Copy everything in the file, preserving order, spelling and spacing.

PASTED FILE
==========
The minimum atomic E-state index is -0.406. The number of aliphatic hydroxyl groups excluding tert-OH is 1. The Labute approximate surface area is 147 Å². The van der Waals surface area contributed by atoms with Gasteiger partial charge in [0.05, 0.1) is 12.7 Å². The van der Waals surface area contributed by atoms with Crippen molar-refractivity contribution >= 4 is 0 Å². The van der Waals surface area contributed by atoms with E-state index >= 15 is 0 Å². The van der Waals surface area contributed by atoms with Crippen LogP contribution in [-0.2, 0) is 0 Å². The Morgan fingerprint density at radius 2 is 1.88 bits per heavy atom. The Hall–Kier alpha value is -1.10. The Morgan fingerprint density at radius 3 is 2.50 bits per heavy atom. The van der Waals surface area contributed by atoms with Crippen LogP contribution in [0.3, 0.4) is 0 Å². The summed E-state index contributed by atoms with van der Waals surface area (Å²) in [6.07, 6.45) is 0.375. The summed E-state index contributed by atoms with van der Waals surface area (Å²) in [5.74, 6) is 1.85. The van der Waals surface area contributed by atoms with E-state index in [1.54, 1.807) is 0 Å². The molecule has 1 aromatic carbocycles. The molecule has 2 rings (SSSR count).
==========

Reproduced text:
The minimum atomic E-state index is -0.406. The number of aliphatic hydroxyl groups excluding tert-OH is 1. The Labute approximate surface area is 147 Å². The van der Waals surface area contributed by atoms with Gasteiger partial charge in [0.05, 0.1) is 12.7 Å². The van der Waals surface area contributed by atoms with Crippen molar-refractivity contribution >= 4 is 0 Å². The van der Waals surface area contributed by atoms with E-state index >= 15 is 0 Å². The van der Waals surface area contributed by atoms with Crippen LogP contribution in [-0.2, 0) is 0 Å². The Morgan fingerprint density at radius 2 is 1.88 bits per heavy atom. The Hall–Kier alpha value is -1.10. The Morgan fingerprint density at radius 3 is 2.50 bits per heavy atom. The van der Waals surface area contributed by atoms with Crippen LogP contribution in [0.3, 0.4) is 0 Å². The summed E-state index contributed by atoms with van der Waals surface area (Å²) in [6.07, 6.45) is 0.375. The summed E-state index contributed by atoms with van der Waals surface area (Å²) in [5.74, 6) is 1.85. The van der Waals surface area contributed by atoms with E-state index in [1.54, 1.807) is 0 Å². The molecule has 1 aromatic carbocycles. The molecule has 2 rings (SSSR count).